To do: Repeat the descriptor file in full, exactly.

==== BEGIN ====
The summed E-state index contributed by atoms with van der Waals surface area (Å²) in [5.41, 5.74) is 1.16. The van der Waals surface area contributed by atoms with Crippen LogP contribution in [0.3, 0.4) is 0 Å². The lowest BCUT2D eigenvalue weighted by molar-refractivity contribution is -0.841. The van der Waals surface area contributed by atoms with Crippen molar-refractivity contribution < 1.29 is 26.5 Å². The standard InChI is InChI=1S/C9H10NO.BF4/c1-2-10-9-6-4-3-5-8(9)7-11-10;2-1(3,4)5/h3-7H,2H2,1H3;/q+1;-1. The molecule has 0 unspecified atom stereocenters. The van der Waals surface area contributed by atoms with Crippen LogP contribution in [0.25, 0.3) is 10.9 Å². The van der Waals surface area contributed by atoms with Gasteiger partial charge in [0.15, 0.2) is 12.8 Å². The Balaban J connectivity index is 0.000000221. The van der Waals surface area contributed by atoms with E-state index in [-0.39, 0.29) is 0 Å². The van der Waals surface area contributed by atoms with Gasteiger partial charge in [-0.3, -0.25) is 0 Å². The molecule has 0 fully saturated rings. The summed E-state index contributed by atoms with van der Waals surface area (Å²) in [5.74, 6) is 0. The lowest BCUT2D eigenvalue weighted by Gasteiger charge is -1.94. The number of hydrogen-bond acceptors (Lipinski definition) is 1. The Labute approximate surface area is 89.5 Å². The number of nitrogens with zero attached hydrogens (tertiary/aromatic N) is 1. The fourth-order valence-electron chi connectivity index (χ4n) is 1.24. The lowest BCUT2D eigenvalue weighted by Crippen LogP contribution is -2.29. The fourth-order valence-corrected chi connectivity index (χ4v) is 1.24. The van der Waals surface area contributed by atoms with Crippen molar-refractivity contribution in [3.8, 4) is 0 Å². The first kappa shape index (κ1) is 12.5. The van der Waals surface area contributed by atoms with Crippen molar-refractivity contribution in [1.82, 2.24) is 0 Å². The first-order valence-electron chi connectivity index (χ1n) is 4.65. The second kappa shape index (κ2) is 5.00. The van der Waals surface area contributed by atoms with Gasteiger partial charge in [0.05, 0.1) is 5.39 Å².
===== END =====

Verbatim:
The summed E-state index contributed by atoms with van der Waals surface area (Å²) in [5.41, 5.74) is 1.16. The van der Waals surface area contributed by atoms with Crippen LogP contribution in [0.3, 0.4) is 0 Å². The lowest BCUT2D eigenvalue weighted by molar-refractivity contribution is -0.841. The van der Waals surface area contributed by atoms with Crippen molar-refractivity contribution < 1.29 is 26.5 Å². The standard InChI is InChI=1S/C9H10NO.BF4/c1-2-10-9-6-4-3-5-8(9)7-11-10;2-1(3,4)5/h3-7H,2H2,1H3;/q+1;-1. The molecule has 0 unspecified atom stereocenters. The van der Waals surface area contributed by atoms with Crippen LogP contribution in [0.25, 0.3) is 10.9 Å². The van der Waals surface area contributed by atoms with Gasteiger partial charge in [0.15, 0.2) is 12.8 Å². The Balaban J connectivity index is 0.000000221. The van der Waals surface area contributed by atoms with E-state index in [-0.39, 0.29) is 0 Å². The van der Waals surface area contributed by atoms with Gasteiger partial charge in [-0.3, -0.25) is 0 Å². The molecule has 0 fully saturated rings. The summed E-state index contributed by atoms with van der Waals surface area (Å²) in [5.74, 6) is 0. The lowest BCUT2D eigenvalue weighted by Gasteiger charge is -1.94. The number of hydrogen-bond acceptors (Lipinski definition) is 1. The Labute approximate surface area is 89.5 Å². The number of nitrogens with zero attached hydrogens (tertiary/aromatic N) is 1. The fourth-order valence-electron chi connectivity index (χ4n) is 1.24. The lowest BCUT2D eigenvalue weighted by Crippen LogP contribution is -2.29. The fourth-order valence-corrected chi connectivity index (χ4v) is 1.24. The van der Waals surface area contributed by atoms with Crippen molar-refractivity contribution in [3.8, 4) is 0 Å². The first kappa shape index (κ1) is 12.5. The van der Waals surface area contributed by atoms with Crippen molar-refractivity contribution in [1.82, 2.24) is 0 Å². The first-order valence-electron chi connectivity index (χ1n) is 4.65. The second kappa shape index (κ2) is 5.00. The van der Waals surface area contributed by atoms with Gasteiger partial charge in [0.05, 0.1) is 5.39 Å².